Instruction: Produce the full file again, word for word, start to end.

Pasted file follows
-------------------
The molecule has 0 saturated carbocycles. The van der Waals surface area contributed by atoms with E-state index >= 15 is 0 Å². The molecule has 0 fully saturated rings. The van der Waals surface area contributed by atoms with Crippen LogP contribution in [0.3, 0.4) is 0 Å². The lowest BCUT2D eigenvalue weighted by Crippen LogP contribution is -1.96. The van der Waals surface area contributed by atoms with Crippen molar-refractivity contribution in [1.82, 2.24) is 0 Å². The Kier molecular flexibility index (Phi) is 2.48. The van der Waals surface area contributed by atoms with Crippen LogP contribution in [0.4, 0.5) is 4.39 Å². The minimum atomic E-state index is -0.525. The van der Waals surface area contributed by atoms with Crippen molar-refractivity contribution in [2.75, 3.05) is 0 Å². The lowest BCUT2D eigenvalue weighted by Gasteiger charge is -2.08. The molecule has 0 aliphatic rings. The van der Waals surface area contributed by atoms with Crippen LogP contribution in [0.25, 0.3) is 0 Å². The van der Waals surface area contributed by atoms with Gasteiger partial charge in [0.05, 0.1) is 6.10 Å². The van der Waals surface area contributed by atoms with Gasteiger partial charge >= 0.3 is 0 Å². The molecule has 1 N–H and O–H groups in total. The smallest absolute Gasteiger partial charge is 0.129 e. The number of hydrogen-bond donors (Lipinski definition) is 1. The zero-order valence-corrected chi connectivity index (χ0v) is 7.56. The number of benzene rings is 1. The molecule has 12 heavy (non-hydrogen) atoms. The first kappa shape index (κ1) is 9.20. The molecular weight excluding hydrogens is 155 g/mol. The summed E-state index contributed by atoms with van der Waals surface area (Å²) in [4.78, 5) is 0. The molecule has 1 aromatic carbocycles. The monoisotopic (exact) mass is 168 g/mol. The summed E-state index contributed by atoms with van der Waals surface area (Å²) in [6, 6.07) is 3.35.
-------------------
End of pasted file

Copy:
The molecule has 0 saturated carbocycles. The van der Waals surface area contributed by atoms with E-state index >= 15 is 0 Å². The molecule has 0 fully saturated rings. The van der Waals surface area contributed by atoms with Crippen LogP contribution in [0.3, 0.4) is 0 Å². The lowest BCUT2D eigenvalue weighted by Crippen LogP contribution is -1.96. The van der Waals surface area contributed by atoms with Crippen molar-refractivity contribution in [1.82, 2.24) is 0 Å². The Kier molecular flexibility index (Phi) is 2.48. The van der Waals surface area contributed by atoms with Crippen LogP contribution in [0.4, 0.5) is 4.39 Å². The minimum atomic E-state index is -0.525. The van der Waals surface area contributed by atoms with Crippen molar-refractivity contribution in [2.75, 3.05) is 0 Å². The lowest BCUT2D eigenvalue weighted by Gasteiger charge is -2.08. The molecule has 0 aliphatic rings. The van der Waals surface area contributed by atoms with Crippen LogP contribution in [0.25, 0.3) is 0 Å². The van der Waals surface area contributed by atoms with Gasteiger partial charge in [0.05, 0.1) is 6.10 Å². The van der Waals surface area contributed by atoms with Gasteiger partial charge >= 0.3 is 0 Å². The molecule has 1 N–H and O–H groups in total. The smallest absolute Gasteiger partial charge is 0.129 e. The number of hydrogen-bond donors (Lipinski definition) is 1. The zero-order valence-corrected chi connectivity index (χ0v) is 7.56. The number of benzene rings is 1. The molecule has 12 heavy (non-hydrogen) atoms. The first kappa shape index (κ1) is 9.20. The molecular weight excluding hydrogens is 155 g/mol. The summed E-state index contributed by atoms with van der Waals surface area (Å²) in [4.78, 5) is 0. The molecule has 1 aromatic carbocycles. The monoisotopic (exact) mass is 168 g/mol. The summed E-state index contributed by atoms with van der Waals surface area (Å²) in [6, 6.07) is 3.35.